about 5 days ago
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The proposed farm laws were to change the face of India. If 1991 changed the Indian economy, 2021 was to be the year when India’s age-old agriculture sector was to be completely overhauled.

Good thought but the reason why it did not go through  - it was being bulldozed without a discussion in the Parliament. If anything, the protest has shown that we do indeed live in a democracy – well, this point is debatable – if there were no impeding elections in UP and Punjab, would the Govt have taken a step back?

The main bone of contention was that the farmers would be made into rookies in the hands of the corporates and they will lose whatever little they were getting in through the Minimum Selling Price (MSP). And herein lay the story; the huge issue of trust deficit.

Even after 30 years, the farmers do not have an iota of trust on the Indian companies as they feel that they will be exploited, left high and dry. The protest was actually about allowing the Govt to continue with its hold over the sector rather than handing it over to the companies. Why this lack of trust on the Indian companies? Simply because they have done nothing to uplift the farmers or they have done everything to always put their profits ahead of farmer well-being. Farmers view the companies as a ruthless, money crazy, aggressive, bludgeoning machine which will eat up anything which comes in its way. That’s why the farmers feel that even if they are getting exploited by the middlemen, they will at least get enough to have food on their tables, err, floors. There are very few companies like ITC, through its e-Chaupal which has managed to win over farmers or for than matter, Tata’s. But the rest are all eyed with complete disdain; the fear that that Adani’s and the Ambani’s will take over even the agriculture sector is truly what put them off.

This is where the Govt erred. It cannot have a my-way-or-the-highway attitude. For such pathbreaking laws to take off, a dialogue with the farmers is crucial. The right way to go would have been to give an assurance that their right will remain a priority, always protected.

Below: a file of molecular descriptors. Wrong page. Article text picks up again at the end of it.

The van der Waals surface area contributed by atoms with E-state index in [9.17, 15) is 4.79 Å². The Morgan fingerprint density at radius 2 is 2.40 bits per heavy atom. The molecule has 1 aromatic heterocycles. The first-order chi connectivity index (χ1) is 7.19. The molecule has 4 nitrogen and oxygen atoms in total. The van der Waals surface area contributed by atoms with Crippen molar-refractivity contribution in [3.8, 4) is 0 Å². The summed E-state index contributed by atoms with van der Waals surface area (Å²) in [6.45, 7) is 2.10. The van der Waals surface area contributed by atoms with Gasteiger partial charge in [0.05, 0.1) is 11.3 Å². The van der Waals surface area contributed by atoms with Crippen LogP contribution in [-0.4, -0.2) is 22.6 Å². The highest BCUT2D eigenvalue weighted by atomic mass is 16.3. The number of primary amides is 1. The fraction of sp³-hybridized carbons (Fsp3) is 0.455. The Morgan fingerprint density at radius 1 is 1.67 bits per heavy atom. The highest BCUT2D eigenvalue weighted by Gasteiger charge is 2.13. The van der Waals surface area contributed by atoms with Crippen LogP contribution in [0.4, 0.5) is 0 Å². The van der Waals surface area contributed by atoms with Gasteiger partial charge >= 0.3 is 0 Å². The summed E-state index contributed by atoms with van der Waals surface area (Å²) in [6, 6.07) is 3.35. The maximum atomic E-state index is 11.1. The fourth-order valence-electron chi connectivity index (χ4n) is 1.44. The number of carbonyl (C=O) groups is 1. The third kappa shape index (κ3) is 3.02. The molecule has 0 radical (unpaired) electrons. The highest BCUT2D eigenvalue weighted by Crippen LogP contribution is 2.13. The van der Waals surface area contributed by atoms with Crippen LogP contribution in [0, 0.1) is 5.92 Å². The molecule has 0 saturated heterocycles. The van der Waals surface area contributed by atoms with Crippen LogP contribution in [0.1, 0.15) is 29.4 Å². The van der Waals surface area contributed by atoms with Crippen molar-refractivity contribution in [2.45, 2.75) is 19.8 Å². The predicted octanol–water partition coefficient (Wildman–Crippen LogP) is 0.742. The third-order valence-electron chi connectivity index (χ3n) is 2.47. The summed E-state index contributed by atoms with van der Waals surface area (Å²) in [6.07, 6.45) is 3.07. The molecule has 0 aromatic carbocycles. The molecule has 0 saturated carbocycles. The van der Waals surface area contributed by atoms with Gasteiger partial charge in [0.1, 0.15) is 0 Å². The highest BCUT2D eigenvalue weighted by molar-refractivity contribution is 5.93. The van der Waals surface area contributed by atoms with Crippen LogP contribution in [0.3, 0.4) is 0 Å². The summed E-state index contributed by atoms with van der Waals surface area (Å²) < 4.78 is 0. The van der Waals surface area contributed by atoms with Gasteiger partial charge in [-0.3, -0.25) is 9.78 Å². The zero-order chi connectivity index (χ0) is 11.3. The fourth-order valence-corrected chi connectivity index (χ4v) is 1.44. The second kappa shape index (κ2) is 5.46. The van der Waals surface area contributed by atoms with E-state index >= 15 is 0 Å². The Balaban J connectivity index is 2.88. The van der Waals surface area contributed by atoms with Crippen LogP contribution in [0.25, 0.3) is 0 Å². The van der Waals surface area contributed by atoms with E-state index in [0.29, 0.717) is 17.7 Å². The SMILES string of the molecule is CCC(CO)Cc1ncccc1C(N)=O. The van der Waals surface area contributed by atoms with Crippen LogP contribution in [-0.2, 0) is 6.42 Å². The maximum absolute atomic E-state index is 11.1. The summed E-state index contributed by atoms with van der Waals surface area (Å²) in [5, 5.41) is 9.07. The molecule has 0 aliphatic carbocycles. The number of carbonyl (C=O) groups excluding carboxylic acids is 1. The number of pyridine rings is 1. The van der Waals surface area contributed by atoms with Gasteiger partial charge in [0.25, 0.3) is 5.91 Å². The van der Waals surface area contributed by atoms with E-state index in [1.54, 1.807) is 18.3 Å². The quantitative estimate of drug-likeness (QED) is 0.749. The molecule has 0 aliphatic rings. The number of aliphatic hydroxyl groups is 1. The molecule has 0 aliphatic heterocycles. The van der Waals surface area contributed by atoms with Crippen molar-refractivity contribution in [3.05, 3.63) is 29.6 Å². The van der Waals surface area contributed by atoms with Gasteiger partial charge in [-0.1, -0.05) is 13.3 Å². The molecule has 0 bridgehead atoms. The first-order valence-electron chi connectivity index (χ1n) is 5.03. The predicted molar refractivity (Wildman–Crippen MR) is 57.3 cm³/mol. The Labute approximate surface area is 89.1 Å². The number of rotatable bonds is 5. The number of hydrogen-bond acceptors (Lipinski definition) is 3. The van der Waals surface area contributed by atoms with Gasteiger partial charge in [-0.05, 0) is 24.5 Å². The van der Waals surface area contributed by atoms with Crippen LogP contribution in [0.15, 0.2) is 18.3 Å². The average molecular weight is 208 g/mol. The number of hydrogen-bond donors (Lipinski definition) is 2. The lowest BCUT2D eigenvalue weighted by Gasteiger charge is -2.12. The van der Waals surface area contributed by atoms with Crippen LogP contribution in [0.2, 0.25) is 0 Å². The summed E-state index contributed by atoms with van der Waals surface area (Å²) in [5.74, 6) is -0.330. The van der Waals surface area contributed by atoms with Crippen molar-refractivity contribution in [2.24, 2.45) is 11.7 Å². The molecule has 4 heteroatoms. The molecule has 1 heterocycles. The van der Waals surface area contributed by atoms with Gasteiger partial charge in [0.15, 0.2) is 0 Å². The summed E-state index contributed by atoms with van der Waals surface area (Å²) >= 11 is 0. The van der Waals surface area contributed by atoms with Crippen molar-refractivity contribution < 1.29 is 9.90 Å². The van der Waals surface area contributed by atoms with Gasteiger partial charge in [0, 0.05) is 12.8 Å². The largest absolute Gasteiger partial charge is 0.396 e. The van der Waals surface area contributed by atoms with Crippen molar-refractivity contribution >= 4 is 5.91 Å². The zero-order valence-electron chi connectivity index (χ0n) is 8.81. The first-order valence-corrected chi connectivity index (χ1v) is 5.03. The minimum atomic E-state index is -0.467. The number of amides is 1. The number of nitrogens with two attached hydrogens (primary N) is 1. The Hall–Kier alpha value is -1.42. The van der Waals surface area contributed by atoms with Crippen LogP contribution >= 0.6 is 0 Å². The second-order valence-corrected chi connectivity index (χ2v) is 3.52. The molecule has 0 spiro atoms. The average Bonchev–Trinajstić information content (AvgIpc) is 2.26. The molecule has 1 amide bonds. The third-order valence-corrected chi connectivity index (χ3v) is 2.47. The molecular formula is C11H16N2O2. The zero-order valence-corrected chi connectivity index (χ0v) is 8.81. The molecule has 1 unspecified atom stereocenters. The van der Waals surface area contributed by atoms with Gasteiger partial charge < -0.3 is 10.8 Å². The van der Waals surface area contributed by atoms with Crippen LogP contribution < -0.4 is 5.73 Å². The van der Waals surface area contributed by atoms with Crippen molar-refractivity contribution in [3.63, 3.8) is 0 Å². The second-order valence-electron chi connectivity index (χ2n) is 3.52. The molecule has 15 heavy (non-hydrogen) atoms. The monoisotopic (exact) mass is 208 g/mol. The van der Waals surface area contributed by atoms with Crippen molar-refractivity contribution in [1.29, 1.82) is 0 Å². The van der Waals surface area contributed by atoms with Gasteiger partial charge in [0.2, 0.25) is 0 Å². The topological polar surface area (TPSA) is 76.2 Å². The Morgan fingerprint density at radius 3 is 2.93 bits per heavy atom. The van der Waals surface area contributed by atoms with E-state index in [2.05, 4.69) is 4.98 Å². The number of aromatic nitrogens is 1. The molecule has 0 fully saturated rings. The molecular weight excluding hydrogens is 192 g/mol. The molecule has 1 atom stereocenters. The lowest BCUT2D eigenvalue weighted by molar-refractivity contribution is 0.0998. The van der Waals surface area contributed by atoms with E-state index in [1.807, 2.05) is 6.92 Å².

Also, the farmers were seeing that there were really no jobs being created. 58% of the population is directly or indirectly dependent on agriculture, which contributes 18% to the GDP. But the job creation track record was very bad; so how could they give up the assurance of the MSP when there was nothing else to fall back upon?

It is sad that future of agriculture has today become a subject which is held ransom to the fate of the elections. These were great, pathbreaking farm laws and would have freed the Govt from the mounting fiscal deficit. But let this be a lesson for the Govt – you can have the best ideas but its useless if you use a high hand and do not try and choose a middle path. Dialogue, be it between friends, spouse, siblings or stakeholders, are at the crux of everything – trust can be built only through a dialogue.

Hope the Govt does not throw these ideas into the dust bin; these laws would have truly changed the face of Indian agriculture but if only they had promised Govt hand holding along with private sector support.

This is a sad, lost opportunity and all because the Govt thought it was too powerful to do as it wants. Protests or elections – it is after all, the victory of democracy alone.

PS: The agitating farmers refuse to go home despite the PMs assurance that the laws will be repealed; they said they will go only when it is actually repealed. Just goes on to show how deep rooted the trust deficit factor is.


The three laws which are in the eye of the storm:

1: The Farmers’ Produce Trade and Commerce (Promotion and Facilitation) Act - setting up a mechanism allowing the farmers to sell their farm produces outside the Agriculture Produce Market Committees (APMCs). Any licence-holder trader can buy the produce from the farmers at mutually agreed prices. This trade of farm produces will be free of mandi tax imposed by the state governments.

2: The Farmers (Empowerment and Protection) Agreement of Price Assurance and Farm Services Act - allows farmers to do contract farming and market their produces freely.

3: The Essential Commodities (Amendment) Act - an amendment to the existing Essential Commodities Act, which frees items such as foodgrains, pulses, edible oils and onion for trade except in extraordinary situation

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